Of course that does not stop people in places like New York and Washington, D.C. and, like, Dubuque or whatever from wanting tomatoes earlier than that; as the dastardly green-grocer knows, there is a healthy demand for fresh tomatoes year-round. The fiendish green-grocer meets this demand by purchasing tomatoes grown elsewhere and then shipped long distances by truck. (This is an appalling practice from the perspective of environmental stewardship.) Canada and Michigan may seem like odd candidates to be this fabled “elsewhere,” given that they are cold, dark, nightmare places! But the thing is, the weather is never good for growing tomatoes and other hot-weather produce in Canada and Michigan, where the pathetic “summer” lasts just long enough for the icicles to shorten a tad and then the sun dips back beneath the horizon for a further 11 months, so the oaves who live there instead of in better places than that have constructed some of the largest produce greenhouses to be found anywhere in North America (whereas places that are not miserably cold do not have need for these). They crank out greenhouse tomatoes year-round; in the non–Tomato Time part of the year (and even, shamefully, in the Tomato Time part of the year), they do big business supplying tomatoes to the rest of the continent.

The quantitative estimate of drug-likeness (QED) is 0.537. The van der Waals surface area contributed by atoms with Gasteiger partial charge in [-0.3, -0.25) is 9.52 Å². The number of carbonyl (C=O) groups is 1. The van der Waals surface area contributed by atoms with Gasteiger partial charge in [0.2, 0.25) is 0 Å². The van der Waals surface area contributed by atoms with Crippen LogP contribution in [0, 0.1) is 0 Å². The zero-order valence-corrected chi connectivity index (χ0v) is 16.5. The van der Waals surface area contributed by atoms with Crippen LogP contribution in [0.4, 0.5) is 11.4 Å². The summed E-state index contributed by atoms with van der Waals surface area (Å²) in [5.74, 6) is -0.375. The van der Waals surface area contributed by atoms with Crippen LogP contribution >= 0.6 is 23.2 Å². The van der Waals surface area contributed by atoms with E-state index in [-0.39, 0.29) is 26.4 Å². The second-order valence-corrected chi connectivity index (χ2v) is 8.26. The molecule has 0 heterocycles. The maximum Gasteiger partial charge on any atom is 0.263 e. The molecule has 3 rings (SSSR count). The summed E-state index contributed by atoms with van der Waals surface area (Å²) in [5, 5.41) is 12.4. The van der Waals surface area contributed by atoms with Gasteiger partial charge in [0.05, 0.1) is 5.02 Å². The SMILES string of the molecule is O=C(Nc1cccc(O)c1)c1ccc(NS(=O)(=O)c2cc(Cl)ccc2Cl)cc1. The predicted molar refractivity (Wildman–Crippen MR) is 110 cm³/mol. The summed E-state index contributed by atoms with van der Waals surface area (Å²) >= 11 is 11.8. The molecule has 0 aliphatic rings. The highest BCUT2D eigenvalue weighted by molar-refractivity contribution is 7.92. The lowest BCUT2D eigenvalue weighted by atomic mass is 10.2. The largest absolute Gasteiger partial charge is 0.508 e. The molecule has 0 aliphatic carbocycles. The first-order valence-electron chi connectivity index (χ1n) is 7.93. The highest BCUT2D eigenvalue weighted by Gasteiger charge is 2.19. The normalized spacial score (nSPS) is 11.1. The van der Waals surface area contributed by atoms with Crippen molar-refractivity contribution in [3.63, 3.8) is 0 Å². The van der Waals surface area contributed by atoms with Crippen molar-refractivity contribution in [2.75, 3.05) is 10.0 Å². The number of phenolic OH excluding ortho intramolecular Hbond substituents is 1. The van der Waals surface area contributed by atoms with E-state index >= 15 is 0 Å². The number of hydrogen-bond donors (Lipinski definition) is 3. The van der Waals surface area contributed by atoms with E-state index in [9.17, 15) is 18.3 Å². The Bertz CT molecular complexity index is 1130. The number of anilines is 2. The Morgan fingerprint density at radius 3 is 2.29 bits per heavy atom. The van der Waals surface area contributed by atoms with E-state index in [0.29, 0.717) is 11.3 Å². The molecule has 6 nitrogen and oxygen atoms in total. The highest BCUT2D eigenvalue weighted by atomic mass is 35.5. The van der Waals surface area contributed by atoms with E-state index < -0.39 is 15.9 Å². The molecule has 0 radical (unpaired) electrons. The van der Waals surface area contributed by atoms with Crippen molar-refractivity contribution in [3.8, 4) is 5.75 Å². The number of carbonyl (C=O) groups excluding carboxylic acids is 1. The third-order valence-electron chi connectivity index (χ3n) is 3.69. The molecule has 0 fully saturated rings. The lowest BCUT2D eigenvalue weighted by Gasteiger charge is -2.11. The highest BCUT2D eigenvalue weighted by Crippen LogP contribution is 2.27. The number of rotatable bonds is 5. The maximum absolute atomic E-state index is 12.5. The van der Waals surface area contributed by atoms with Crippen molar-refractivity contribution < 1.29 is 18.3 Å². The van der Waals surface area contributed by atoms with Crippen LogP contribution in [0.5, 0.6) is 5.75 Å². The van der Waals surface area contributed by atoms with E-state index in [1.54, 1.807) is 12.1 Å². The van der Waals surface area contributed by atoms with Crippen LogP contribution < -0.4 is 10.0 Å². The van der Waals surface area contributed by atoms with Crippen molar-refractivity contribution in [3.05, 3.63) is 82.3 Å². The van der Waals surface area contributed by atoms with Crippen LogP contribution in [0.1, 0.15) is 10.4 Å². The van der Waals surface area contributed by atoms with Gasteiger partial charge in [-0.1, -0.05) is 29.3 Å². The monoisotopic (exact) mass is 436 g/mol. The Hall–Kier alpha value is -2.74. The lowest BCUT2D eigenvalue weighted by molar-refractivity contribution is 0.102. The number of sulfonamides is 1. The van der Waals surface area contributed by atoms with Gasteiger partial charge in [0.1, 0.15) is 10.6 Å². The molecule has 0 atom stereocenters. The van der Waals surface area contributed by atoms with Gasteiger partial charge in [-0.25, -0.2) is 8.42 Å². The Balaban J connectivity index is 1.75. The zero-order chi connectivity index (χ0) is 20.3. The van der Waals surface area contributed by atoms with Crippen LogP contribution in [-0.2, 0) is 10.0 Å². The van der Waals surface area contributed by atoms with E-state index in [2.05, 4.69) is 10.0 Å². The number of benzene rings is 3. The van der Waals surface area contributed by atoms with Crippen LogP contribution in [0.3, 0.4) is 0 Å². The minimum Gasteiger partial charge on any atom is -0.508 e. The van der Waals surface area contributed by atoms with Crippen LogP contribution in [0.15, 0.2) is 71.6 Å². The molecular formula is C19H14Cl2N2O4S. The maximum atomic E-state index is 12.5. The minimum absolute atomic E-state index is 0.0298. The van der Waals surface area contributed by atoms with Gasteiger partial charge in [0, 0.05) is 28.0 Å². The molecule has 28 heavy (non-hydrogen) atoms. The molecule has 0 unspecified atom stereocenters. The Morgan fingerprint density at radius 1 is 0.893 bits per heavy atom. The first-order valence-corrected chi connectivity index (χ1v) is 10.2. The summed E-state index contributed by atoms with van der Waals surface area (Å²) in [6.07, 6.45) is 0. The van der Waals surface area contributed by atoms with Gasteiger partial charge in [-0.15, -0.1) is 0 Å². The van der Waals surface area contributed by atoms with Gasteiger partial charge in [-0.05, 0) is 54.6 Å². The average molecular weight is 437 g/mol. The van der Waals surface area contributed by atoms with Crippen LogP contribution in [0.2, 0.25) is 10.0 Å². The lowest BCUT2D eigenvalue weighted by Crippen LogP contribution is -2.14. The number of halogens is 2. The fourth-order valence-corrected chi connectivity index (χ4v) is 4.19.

The issue is, Canada and Michigan are a long way away from many millions of the desperate fools who will delude themselves into buying fresh tomatoes in January, or June, or November, and a ripe tomato will remain ripe only for a few days before it begins to sag and turn mushy and lose the plump, fresh, attractive look that helps move it quickly off of green-grocer shelves. You cannot harvest a ripe tomato in freaking Ontario (or, like, Lansing or some other place in Michigan), put it on a truck, drive it 1,100 miles at any plausible highway speed, and still have a ripe tomato to sell when the truck arrives at its destination. In fact you will have a pile of fuzzy fly-ridden mush if you do that!